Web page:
PITTSBURGH -- Ever since the Pirates signed free agent Edinson Volquez, the more cynical sect of the fan base has wanted him to hit the road. But this isn't the one it had in mind: The Road to Redemption.
Garrett Jones traveled it, then A.J. Burnett and Francisco Liriano. Travis Ishikawa already has his footprints in it. And now Volquez has hit that Road.
He did not get official credit for the Bucs' 2-1 victory over St. Louis on Sunday in PNC Park. That went to southpaw Tony Watson, who continued the powerful start to his season by striking out three of the four men he faced. Jason Grilli worked a three-man ninth for his first save.
But Volquez got the spiritual victory and, after his 5 2/3-inning stint concluded, he also got a predominantly standing ovation from the crowd of 25,704 to escort him to the dugout.
Asked later whether the cheers made him feel good, Volquez said, "Oh yeah, why not?" and added with glee, not immodesty, "My first game in Pittsburgh, and I think I did a great job today, and the fans appreciated what I did."
They were not alone.
"A flat-out gem," manager Clint Hurdle said. "It was a very big confidence builder for him and for the team -- which responded well behind him."
The best response came from Volquez's receiver.
The first time Tony Sanchez caught Volquez, in March in Sarasota, Fla., the catcher blamed his own pitch selection for the hurler's poor outing.
Valid or not, Sanchez offered the payback Sunday -- a two-out double in the seventh off Adam Wainwright that snapped a 1-1 tie and put a neat bow atop the battery-mates' day.
"I'd say we did a 180 from that day," said Sanchez, grinning. "We were on the same page. He only shook me off a few times."
According to the catcher, here is how their postgame conversation went:
Sanchez said, "Hey, great job! Great pitches."
And Volquez said, "Hey, great pitch-calling!"
A great win, if there can be such a thing in early April. It sent the Bucs out on the road for the first time, with a 4-2 record in their longest season-opening homestand since 1999, when the Bucs left the gate playing eight at Three Rivers Stadium (another scheduled game was rained out).
The Bucs got the draw in the right-handers' duel, taking a 1-0 lead in the fourth on a pair of doubles, Andrew McCutchen's with one out and Neil Walker's with two.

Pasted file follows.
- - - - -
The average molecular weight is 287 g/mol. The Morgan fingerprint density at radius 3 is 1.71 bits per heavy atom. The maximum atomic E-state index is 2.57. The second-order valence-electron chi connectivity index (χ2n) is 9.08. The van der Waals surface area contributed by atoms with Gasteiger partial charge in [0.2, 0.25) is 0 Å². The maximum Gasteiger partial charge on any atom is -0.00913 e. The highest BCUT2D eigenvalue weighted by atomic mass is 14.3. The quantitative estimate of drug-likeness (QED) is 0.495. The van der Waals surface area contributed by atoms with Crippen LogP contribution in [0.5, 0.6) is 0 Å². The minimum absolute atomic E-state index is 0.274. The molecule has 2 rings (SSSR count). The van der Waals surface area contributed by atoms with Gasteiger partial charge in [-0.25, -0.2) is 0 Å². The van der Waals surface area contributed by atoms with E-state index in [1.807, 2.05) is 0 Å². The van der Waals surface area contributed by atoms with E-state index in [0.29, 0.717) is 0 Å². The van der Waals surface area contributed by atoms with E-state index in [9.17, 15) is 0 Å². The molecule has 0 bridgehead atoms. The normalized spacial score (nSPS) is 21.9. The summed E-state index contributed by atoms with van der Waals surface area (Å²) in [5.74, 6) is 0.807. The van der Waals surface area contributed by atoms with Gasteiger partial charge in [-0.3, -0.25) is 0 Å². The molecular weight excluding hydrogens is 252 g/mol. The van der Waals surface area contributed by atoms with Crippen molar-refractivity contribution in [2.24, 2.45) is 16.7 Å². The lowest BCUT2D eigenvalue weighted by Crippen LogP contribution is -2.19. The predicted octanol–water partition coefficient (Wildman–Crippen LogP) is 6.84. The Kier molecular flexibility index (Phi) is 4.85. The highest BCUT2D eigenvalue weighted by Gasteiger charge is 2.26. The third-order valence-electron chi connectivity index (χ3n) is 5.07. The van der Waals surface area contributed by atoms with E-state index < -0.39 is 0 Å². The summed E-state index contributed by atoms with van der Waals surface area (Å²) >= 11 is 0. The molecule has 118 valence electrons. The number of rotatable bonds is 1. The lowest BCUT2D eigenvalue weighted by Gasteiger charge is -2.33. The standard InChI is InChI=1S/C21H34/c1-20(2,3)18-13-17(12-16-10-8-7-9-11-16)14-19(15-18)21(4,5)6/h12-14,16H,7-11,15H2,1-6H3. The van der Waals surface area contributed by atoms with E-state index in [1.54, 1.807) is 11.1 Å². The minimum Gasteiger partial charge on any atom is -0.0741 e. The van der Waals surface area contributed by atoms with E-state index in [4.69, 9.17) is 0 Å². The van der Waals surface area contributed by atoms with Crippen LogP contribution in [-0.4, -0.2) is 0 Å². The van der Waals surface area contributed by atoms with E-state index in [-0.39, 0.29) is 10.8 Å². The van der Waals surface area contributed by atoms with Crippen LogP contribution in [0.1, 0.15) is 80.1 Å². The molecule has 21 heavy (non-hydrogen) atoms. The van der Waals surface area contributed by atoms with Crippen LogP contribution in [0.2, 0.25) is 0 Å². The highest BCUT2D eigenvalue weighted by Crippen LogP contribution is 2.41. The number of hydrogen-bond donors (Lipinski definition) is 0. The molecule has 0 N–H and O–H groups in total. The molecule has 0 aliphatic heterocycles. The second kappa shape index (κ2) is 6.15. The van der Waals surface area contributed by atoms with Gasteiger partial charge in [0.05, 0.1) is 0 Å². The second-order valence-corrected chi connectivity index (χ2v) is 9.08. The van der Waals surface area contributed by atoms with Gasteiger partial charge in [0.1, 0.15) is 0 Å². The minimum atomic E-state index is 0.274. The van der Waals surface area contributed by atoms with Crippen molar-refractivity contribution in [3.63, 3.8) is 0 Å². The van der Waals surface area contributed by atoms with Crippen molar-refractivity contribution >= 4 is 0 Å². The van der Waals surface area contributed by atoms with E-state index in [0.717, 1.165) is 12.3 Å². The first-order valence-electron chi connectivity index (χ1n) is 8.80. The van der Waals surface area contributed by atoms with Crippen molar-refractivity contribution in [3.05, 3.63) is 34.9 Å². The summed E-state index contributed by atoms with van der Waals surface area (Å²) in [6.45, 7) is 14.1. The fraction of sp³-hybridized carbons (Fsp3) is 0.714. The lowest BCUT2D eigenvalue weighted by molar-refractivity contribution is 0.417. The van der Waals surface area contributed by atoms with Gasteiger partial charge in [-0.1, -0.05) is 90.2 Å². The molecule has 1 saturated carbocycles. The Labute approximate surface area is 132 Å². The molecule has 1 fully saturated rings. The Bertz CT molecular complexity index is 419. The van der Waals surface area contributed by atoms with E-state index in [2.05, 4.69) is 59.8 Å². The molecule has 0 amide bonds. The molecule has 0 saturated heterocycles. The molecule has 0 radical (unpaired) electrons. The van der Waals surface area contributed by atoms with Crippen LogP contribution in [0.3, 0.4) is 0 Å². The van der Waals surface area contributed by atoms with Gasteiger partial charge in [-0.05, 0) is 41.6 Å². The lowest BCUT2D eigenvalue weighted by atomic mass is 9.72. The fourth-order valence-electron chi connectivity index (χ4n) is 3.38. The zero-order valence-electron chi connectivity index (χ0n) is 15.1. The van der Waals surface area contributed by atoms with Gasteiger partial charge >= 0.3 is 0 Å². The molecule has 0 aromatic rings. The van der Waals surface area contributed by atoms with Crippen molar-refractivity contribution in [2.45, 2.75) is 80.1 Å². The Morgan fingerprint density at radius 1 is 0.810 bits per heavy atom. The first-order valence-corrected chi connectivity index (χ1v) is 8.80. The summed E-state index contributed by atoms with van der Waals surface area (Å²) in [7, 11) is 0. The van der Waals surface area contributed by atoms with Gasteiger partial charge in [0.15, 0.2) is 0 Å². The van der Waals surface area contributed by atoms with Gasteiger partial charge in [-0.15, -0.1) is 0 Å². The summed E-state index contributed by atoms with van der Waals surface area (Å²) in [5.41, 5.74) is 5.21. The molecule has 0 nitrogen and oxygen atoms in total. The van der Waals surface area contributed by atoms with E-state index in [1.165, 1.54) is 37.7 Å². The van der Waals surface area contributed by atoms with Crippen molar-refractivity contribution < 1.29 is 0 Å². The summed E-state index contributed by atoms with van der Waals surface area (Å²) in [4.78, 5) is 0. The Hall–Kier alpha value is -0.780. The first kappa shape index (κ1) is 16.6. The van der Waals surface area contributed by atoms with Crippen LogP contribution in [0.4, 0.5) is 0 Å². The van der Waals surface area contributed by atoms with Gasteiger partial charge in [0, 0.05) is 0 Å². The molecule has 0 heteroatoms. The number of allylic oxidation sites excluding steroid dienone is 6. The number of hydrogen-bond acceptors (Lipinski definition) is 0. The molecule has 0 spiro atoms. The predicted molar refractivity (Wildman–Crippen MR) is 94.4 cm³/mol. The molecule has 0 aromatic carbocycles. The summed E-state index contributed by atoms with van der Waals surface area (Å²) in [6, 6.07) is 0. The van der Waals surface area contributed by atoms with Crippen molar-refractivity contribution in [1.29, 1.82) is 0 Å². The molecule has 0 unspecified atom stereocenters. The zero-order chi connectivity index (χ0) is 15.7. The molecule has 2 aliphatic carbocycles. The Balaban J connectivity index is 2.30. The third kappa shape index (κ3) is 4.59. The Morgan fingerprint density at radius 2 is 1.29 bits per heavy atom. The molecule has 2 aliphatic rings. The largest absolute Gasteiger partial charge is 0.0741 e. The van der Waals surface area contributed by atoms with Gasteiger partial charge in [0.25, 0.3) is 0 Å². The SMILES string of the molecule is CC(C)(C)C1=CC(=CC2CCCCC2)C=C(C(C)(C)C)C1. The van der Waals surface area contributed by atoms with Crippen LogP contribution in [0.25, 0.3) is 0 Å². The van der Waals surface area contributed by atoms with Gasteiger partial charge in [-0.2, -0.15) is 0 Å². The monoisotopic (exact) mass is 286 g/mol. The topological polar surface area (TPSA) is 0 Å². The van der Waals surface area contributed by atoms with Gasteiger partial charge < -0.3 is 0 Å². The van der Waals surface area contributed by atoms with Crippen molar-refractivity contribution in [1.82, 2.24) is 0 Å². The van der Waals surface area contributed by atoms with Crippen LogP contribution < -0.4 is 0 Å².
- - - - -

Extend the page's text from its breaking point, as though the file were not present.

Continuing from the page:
Volquez hung one more zero after that, before the Cardinals caught up with him in the sixth. Wainwright himself made the first move, singling with one away before being erased on Matt Carpenter's force-play grounder. Jon Jay split the right-center alley with a triple that scored Carpenter.
Jay thus provided the blueprint for Tony Sanchez -- whose go-ahead double two innings later retraced the exact same path.
Volquez had one more duty to perform, intentionally walking Matt Holliday. Then he took his own walk, slowly, to soak up the fans' adulation as well as the sunshine.
Remarkably, Volquez otherwise walked none -- and had only two other three-ball counts. Why remarkable? He had led the National League in 2012 with 105 walks.
"I felt good, from the beginning, when I was warming up (in the bullpen). Everything was under control," Volquez said. "All my pitches were working, and I brought that into the game."
Also in working order was his adrenaline supply. Though Volquez would downplay the angle himself, he was psyched by the chance to go up against Wainwright, not only St. Louis' ace but someone coming off a Spring Training opposite of his own struggles.
"You could sense it in the bullpen," said Sanchez, recalling the pregame vibes. "He was locked in, from the time he stepped on the mound, I could tell his mindset was in the right spot."
Entering the bottom of the seventh, this was Wainwright's line for his last four outings, including the two at the end of Spring Training: 26 innings pitched, one run and 11 hits allowed.
Pedro Alvarez drew a leadoff walk in that seventh, but he was still on first after strikeouts of Walker and Gaby Sanchez -- to which Tony Sanchez paid close attention.
"I watched how he challenged Gaby, throwing him those nasty curveballs, among the best in the league, after getting ahead of him," Tony Sanchez recalled, "and I told myself, 'Well, I don't want to get to that pitch.'"
Wainwright started him off with a low fastball, getting Sanchez to think, "Cutter. Drive it in the air to right field. He ended up throwing a fastball, and I was ready for it.
"Genuine jubilation," Sanchez said of the emotion of contact. "As the ball came off the bat, I knew it was gonna get in the gap. It was just a matter of Pedro being fast enough to score, and he was busting his butt the entire way. I was so excited."
He should be used to it. He has four RBIs. The first came in the 16th inning Thursday dawn, for a 4-3 win over Chicago. Two others were the Bucs' lone runs in a 3-2 loss to the Cubs the same Thursday afternoon. Then, Sunday.
"Another big swing of the bat," Hurdle said.
Tom Singer is a reporter for MLB.com and writes an MLBlog Change for a Nickel. He can also be found on Twitter @Tom_Singer. This story was not subject to the approval of Major League Baseball or its clubs.